Monday, June 2, 2014

First look at webfont

A webfont is a specially tuned font for use on websites using the CSS @font-face declaration. A webfont comes in four flavors. A TrueType (TTF) file, a WOFF (Web Open Font Format) file, an EOT (Embedded OpenType) file and an SVG (Scalable Vector Graphics) file. Each one is designed to target different browsers. You will need all four when using webfonts to build a website.

Web designers and programmers use @font-face CSS declaration that web  to specify a font. This is well supported across 5 main browsers (IE, Chrome, Firefox, Safari, Opera).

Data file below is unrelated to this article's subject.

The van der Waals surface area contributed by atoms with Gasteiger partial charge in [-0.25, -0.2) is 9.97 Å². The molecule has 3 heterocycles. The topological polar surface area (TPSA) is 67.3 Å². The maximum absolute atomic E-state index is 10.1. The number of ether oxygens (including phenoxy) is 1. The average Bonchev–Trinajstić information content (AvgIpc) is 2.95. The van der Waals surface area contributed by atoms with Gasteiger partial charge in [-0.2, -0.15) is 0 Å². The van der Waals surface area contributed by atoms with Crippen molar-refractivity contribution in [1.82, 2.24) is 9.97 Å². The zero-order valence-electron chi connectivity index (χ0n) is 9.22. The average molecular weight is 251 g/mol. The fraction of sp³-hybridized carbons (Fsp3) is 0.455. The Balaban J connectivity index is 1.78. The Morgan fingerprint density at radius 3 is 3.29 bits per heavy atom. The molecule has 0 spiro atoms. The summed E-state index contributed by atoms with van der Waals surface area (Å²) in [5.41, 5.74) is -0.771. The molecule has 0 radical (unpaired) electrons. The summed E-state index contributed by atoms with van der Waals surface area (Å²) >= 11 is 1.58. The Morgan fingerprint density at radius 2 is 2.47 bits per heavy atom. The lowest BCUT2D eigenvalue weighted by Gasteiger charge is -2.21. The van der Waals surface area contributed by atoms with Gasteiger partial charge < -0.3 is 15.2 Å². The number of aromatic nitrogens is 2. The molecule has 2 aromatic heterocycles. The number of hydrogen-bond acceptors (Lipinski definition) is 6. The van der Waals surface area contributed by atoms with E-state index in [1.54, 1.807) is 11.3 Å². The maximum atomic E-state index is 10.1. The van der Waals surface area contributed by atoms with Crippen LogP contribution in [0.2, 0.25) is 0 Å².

Web fonts are fonts that have been licensed specifically for web-use. Besides Google Webfonts, there are other font sites that offer free (and legal) fonts for use on the web like Font Squirrel (free), and Typekit (mostly a paid service).

For IE 6–8 you can only use TTF fonts wrapped up as EOT or EOT “Lite” (uncompressed). For Firefox, Opera, Chrome, and Safari, you can deliver TTF or OTF files either “raw” or, in some cases, wrapped up as WOFF files or as data URI’s inside a stylesheet. SVG will surely be a major font format going forward but its main virtue today is support in Mobile Safari for the iPhone and iPad.

Check out the details from below links: